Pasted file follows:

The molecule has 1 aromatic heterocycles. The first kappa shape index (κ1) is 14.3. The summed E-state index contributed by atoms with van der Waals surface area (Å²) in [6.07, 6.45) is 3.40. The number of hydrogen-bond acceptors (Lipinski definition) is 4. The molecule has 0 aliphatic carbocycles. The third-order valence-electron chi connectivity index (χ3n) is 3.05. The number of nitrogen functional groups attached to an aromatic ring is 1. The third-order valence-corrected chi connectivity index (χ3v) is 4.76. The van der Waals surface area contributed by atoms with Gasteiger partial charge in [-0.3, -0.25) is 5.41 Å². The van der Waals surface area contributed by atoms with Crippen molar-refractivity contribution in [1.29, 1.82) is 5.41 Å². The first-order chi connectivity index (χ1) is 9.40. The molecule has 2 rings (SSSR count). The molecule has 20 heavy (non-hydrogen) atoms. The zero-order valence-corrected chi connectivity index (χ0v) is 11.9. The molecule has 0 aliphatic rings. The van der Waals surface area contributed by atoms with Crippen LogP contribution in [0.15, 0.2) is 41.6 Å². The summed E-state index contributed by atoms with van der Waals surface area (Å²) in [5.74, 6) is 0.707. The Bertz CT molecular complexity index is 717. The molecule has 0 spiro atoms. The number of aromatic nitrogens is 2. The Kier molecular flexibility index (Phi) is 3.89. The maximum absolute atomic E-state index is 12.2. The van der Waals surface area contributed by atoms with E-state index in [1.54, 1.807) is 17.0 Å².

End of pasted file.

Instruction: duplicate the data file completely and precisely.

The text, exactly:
The molecule has 1 aromatic heterocycles. The first kappa shape index (κ1) is 14.3. The summed E-state index contributed by atoms with van der Waals surface area (Å²) in [6.07, 6.45) is 3.40. The number of hydrogen-bond acceptors (Lipinski definition) is 4. The molecule has 0 aliphatic carbocycles. The third-order valence-electron chi connectivity index (χ3n) is 3.05. The number of nitrogen functional groups attached to an aromatic ring is 1. The third-order valence-corrected chi connectivity index (χ3v) is 4.76. The van der Waals surface area contributed by atoms with Gasteiger partial charge in [-0.3, -0.25) is 5.41 Å². The van der Waals surface area contributed by atoms with Crippen molar-refractivity contribution in [1.29, 1.82) is 5.41 Å². The first-order chi connectivity index (χ1) is 9.40. The molecule has 2 rings (SSSR count). The molecule has 20 heavy (non-hydrogen) atoms. The zero-order valence-corrected chi connectivity index (χ0v) is 11.9. The molecule has 0 aliphatic rings. The van der Waals surface area contributed by atoms with Crippen LogP contribution in [0.15, 0.2) is 41.6 Å². The summed E-state index contributed by atoms with van der Waals surface area (Å²) in [5.74, 6) is 0.707. The Bertz CT molecular complexity index is 717. The molecule has 0 spiro atoms. The number of aromatic nitrogens is 2. The Kier molecular flexibility index (Phi) is 3.89. The maximum absolute atomic E-state index is 12.2. The van der Waals surface area contributed by atoms with E-state index in [1.54, 1.807) is 17.0 Å².